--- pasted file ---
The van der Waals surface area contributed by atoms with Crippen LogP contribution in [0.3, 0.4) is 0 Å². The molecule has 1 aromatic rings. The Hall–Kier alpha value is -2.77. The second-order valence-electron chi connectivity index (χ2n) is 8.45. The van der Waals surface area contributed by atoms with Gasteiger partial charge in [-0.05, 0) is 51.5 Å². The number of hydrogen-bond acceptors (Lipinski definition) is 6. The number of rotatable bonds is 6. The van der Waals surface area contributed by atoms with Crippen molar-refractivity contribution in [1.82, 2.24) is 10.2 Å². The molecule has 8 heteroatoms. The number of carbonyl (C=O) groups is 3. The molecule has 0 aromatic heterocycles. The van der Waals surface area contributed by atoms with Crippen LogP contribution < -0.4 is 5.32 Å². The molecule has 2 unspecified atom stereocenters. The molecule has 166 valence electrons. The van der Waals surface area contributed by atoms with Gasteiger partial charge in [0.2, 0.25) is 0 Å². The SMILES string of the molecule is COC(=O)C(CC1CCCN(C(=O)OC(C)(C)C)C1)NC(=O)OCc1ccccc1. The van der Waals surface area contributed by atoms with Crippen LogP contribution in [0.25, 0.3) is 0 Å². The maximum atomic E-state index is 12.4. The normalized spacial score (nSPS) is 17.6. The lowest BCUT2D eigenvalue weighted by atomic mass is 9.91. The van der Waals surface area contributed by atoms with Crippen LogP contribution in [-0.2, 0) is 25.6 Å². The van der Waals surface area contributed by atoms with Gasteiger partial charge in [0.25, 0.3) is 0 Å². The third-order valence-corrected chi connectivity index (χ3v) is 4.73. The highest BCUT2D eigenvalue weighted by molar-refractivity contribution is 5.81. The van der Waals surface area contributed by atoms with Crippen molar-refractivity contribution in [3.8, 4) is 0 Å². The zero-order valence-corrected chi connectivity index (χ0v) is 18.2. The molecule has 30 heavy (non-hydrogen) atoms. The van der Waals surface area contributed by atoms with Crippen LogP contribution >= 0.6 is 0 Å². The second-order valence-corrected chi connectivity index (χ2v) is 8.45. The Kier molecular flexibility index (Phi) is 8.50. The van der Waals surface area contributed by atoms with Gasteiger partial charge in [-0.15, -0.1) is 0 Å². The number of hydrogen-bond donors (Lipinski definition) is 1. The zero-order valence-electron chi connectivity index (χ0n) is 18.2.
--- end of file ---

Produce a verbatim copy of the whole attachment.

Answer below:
The van der Waals surface area contributed by atoms with Crippen LogP contribution in [0.3, 0.4) is 0 Å². The molecule has 1 aromatic rings. The Hall–Kier alpha value is -2.77. The second-order valence-electron chi connectivity index (χ2n) is 8.45. The van der Waals surface area contributed by atoms with Gasteiger partial charge in [-0.05, 0) is 51.5 Å². The number of hydrogen-bond acceptors (Lipinski definition) is 6. The number of rotatable bonds is 6. The van der Waals surface area contributed by atoms with Crippen molar-refractivity contribution in [1.82, 2.24) is 10.2 Å². The molecule has 8 heteroatoms. The number of carbonyl (C=O) groups is 3. The molecule has 0 aromatic heterocycles. The van der Waals surface area contributed by atoms with Crippen LogP contribution < -0.4 is 5.32 Å². The molecule has 2 unspecified atom stereocenters. The molecule has 166 valence electrons. The van der Waals surface area contributed by atoms with Gasteiger partial charge in [0.2, 0.25) is 0 Å². The SMILES string of the molecule is COC(=O)C(CC1CCCN(C(=O)OC(C)(C)C)C1)NC(=O)OCc1ccccc1. The van der Waals surface area contributed by atoms with Crippen LogP contribution in [0.25, 0.3) is 0 Å². The maximum atomic E-state index is 12.4. The normalized spacial score (nSPS) is 17.6. The lowest BCUT2D eigenvalue weighted by atomic mass is 9.91. The van der Waals surface area contributed by atoms with Crippen LogP contribution in [-0.2, 0) is 25.6 Å². The van der Waals surface area contributed by atoms with Gasteiger partial charge in [0.25, 0.3) is 0 Å². The third-order valence-corrected chi connectivity index (χ3v) is 4.73. The highest BCUT2D eigenvalue weighted by molar-refractivity contribution is 5.81. The van der Waals surface area contributed by atoms with Crippen molar-refractivity contribution in [3.8, 4) is 0 Å². The zero-order valence-corrected chi connectivity index (χ0v) is 18.2. The molecule has 30 heavy (non-hydrogen) atoms. The van der Waals surface area contributed by atoms with Crippen LogP contribution >= 0.6 is 0 Å². The second-order valence-corrected chi connectivity index (χ2v) is 8.45. The Kier molecular flexibility index (Phi) is 8.50. The van der Waals surface area contributed by atoms with Gasteiger partial charge in [-0.15, -0.1) is 0 Å². The number of hydrogen-bond donors (Lipinski definition) is 1. The zero-order valence-electron chi connectivity index (χ0n) is 18.2.